Meeting with representatives of the National Union of Teachers to discuss Cuban education system and practices.

Attend music performance at elegant Hotel Nacional de Cuba designed in 1930 by the famous New York firm McKim, Mead and White.

Morning departure to Las Terrazas, in the Sierra del Rosario mountain range west of Havana in the province of Pinar del Río.

Tour rural village called Rancho Curujey (their lilly pond, a lá Monet, is pictured on the left), a self-sustaining community established in the 1980s that is focused on reforestation, historical preservation and environmental balance.

Visit a childcare program, Republica Oriental del Uruguay, in the agricultural region of Las Terrazas village; talk with teachers and students who live in this community about the integration of farming and environmental issues into the curriculum.

Tour the restored remains of Buena Vista French Coffee Plantation, built in 1801 and worked by African slaves.

Meet with local artists and craft workers in their homes and studios.

Swim in the fresh waters of San Juan River, and explore the surroundings of this lush tropical paradise.

Spend the night at charming and rustic Hotel Rancho San Vincente deep in the lush tropical surroundings of Viñales Valley.

Explore the rural agriculture-based Viñales Valley. Examine the spectacular natural landscape featuring the most interesting and varied geological formations in the Caribbean. The valley is particularly famous for its great freestanding rock formations, called mogotes, from the Jurassic to Paleolithic eras that are designated as one of only four UNESCO Cultural Heritage Landscape.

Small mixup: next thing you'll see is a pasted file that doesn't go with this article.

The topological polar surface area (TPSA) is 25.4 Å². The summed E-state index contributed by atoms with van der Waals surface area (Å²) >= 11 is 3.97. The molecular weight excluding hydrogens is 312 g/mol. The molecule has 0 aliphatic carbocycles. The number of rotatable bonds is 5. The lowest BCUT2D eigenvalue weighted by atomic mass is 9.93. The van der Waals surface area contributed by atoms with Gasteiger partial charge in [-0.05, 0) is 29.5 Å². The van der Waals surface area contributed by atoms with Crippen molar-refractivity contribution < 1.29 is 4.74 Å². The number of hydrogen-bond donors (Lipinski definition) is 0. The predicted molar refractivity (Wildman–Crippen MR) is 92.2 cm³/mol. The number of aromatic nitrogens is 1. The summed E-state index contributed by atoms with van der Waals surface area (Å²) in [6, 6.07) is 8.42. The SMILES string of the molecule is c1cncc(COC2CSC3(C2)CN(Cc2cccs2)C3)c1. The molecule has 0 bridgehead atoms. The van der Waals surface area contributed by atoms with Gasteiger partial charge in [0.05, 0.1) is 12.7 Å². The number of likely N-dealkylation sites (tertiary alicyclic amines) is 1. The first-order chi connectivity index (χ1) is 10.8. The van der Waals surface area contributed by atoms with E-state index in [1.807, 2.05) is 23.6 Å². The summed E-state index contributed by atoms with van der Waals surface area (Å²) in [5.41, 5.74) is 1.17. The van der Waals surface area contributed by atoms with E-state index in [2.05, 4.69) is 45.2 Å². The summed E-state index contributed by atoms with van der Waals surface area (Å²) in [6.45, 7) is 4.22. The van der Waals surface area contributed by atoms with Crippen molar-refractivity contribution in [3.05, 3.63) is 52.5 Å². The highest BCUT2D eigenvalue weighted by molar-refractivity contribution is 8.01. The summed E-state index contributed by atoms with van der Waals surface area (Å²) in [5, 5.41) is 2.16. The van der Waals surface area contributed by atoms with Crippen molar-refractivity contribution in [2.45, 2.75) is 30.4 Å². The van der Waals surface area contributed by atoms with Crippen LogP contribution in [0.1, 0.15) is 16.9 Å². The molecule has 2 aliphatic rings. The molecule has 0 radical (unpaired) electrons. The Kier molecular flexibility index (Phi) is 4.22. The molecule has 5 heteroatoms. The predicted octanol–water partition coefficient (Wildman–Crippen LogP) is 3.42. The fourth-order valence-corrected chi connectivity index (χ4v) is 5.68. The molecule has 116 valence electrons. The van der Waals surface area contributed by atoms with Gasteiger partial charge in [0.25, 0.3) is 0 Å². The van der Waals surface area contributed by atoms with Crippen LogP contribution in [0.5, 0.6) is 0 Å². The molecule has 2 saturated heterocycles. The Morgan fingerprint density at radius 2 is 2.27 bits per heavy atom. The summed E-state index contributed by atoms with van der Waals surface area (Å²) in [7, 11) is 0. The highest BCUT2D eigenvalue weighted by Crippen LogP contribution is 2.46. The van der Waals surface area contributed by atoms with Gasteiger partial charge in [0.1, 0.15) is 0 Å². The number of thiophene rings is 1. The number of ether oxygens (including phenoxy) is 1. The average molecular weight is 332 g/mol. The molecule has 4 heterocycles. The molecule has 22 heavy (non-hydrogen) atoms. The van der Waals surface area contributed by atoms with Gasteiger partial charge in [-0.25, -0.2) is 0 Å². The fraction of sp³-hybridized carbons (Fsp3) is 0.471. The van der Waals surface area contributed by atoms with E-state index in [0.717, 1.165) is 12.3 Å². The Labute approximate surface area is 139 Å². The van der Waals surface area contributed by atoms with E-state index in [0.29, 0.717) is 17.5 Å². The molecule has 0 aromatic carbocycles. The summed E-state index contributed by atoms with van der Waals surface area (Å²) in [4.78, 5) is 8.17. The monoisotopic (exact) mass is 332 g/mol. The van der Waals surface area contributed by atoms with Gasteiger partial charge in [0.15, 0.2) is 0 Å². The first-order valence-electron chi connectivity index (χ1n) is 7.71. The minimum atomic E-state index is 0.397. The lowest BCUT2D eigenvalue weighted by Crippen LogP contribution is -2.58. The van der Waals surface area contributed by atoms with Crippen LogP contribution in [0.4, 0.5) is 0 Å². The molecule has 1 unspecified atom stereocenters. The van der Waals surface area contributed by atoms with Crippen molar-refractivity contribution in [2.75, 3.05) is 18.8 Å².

Visit a local farming family and learn first-hand the process of tobacco cultivation, an essential and famed commodity for Cuba's US-blockaded economy.

Followed by a magical walking and boat tour through the limestone Cueva del Indio used by Guanahatabey Amerindians as a burial site, and later as a refuge from Spanish slavers. Within, witness earth's natural and social history from the Jurassic to the Paleolithic era and beyond.

Visit area that is four kilometers from the village, where, on one side of the Dos Hermanas mogote, the Mural de la Prehistoria (pictured on the right), a 120 meter-high fresco was painted in 1961 by Cuban artist, Leovigildo González, a student of the Mexican muralist Diego Rivera. The mural depicts animals and other creatures that lived in the valley in prehistoric times; it pays tribute to the Darwinian perspective of evolution.

Dine at Casa de Don Tomas Restaurant in the oldest building in Viñales Village.

Dance in Viñales's central plaza at the Parque Marti, and explore the open-air craft market, the Church, and other interesting sites in this charming colonial town.

Travel departure day:
Early morning transfer by bus to Havana's José Martí International Airport for return home; departure lounge pictured on the left.
Pay 25.00 CUC departure tax.

1 comment:

  1. Everything sounds so beautiful there.
    The pictures made me imagine that the air smelled of fruit and felt of warmth.
    Seems like such a wonderous place to be.